Charles was so smitten with Transylvania that in 2006 he bought and restored a rustic house from the 18th century in Viscri, a village located in the county of Brasov. The domain was after declared a World Heritage site. Moreover, he purchased another property in 2010, this time a large-dimension judge’s house in the village of Zalanpatak, in Covasna County. These two domains and their villages have since come across a thriving tourism. So much that they are now available for tourists to rent when the Prince isn’t visiting. In addition to his boosting the tourism, Charles has also been dedicated to making sure locals understand the heritage which surrounds them.

The Prince pays a yearly visit to his to properties. When he is away, his good friend and delegate, Count Kalkony, takes care of these domains and is in a continuous search for new ones, as well as for spotless natural lands.

Prince Charles has also established a foundation to help maintain the historic landscape as well as the traditional methods of Romanian farming, such as scything. Also, with the wildflower meadows as inspiration, he created his own at one of his homes in the UK, using seeds that he gathered from the Carpathians. Ever since, he has started such trend in his country that his charity Plantlife can’t keep up with the demand from people to see and plant their own gardens.

People who visit the houses of Viscri and Zalanpatak can have a realistic experience of the past and of the traditional Romanian way of life, which is why Charles has invested so much hope and time into his love for Transylvania.

Discover Transylvania following the footsteps of Prince Charles in Viscri, in a tour travel in the famous little village situated in Brasov County. After visiting Romania in the year of 1998, Prince Charles of Wales fell in love with the country and arriving in Transylvania in 2002, he found a small village and was soon charmed by its old houses and green meadows and decided to buy a property.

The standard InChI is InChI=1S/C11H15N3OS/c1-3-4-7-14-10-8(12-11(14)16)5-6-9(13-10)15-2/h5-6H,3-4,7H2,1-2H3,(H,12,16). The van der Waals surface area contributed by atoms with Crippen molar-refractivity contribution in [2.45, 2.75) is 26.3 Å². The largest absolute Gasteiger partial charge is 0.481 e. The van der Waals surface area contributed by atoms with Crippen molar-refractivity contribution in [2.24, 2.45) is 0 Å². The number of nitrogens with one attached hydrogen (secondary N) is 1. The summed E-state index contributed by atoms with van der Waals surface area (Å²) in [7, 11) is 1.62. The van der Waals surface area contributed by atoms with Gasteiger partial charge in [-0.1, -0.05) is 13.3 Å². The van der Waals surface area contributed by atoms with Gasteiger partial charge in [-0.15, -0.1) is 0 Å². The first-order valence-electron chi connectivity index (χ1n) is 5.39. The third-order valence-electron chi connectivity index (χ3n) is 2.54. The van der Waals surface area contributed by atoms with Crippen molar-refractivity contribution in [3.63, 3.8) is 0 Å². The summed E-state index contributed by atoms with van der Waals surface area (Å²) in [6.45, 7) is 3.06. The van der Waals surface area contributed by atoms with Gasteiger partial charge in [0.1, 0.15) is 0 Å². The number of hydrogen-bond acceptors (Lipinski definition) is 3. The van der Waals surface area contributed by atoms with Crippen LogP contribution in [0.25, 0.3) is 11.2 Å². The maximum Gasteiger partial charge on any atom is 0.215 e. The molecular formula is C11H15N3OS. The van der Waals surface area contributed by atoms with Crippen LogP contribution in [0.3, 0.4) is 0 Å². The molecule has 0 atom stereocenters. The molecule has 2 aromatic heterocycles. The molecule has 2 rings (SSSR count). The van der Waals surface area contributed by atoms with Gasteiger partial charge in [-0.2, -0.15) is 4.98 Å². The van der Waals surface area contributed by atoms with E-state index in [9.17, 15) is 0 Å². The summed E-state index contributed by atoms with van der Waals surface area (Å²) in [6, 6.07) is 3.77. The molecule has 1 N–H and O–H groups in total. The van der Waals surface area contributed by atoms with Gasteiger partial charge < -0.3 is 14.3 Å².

Remotely located from the main road that links Brasov to Sighisoara, these picturesque lands represent a unique richness in Romania’s heritage. A visit in this area is like a throwback in time: old houses, some hundreds of years old, most unrenovated but with a particular charm, country roads and breathtaking scenery.

Today, Viscri is one of the 6 villages with fortified churches in Transylvania included in UNESCO’s World Heritage list. Viscri gets its name after the German Weisskirch, which means “White Church”, hence the white walls of the fortress.

The church is one of the fortified churches of transylvanian saxons, a Saxon fortified monument, testimony of an ancient population of the area, belonging to the 13th century.

Landscapes of rare beauty, hills and green lawns, alongside peasant homes untouched by the human hand for many years give authenticity to this place. The village is not very wealthy but it keeps the spell of forgotten times. Above the commune an imposing tower rises, the Fortified Tower of the Evangelic Church, surrounded by the walls of the Fortress.

A view from the top of the tower gives a great panorama over the village and the surrounding hills. The church, built around 1100 is the main attraction here, very well preserved, legacy of the Saxons in the area. It has numerous towers, fortifications, high walls and bastions. The interior is pretty simple and sometimes there are sermons and concerts.

Unpaved roads are leading to numerous traditional homes with colored shutters on the windows that invite tourists to get accommodation or a warm meal. Moreover, this tour travel reveals some of the inhabitants occupations, besides the prating of agriculture. So, by the end of the ’90s a project came to life, the making of socks from natural wool, initiated by two Germans established there.
Crocheted from old sweaters, the socks are made with love by dozens of women in the village. It’s a specificity of the place, the doors decorated with thick wool socks form a nice view. In addition, no matter if it is summer or winter, hats, sweaters, gloves or slippers are sold by locals.

This tour travel puts you in contact with the life in the countryside, filled with traditional customs, the typical cuisine of the place and the charming accommodations in historical houses. With a population that reaches almost 1000 inhabitants, Viscri receives thousands of tourists every year.

Discover Transylvania in a unique matter, in the heart of Romania, with lands forgotten by the passing of time. A small village turned, with the help of Prince Charles, in a perfect getaway from the stir of today’s world, where you can recharge your batteries.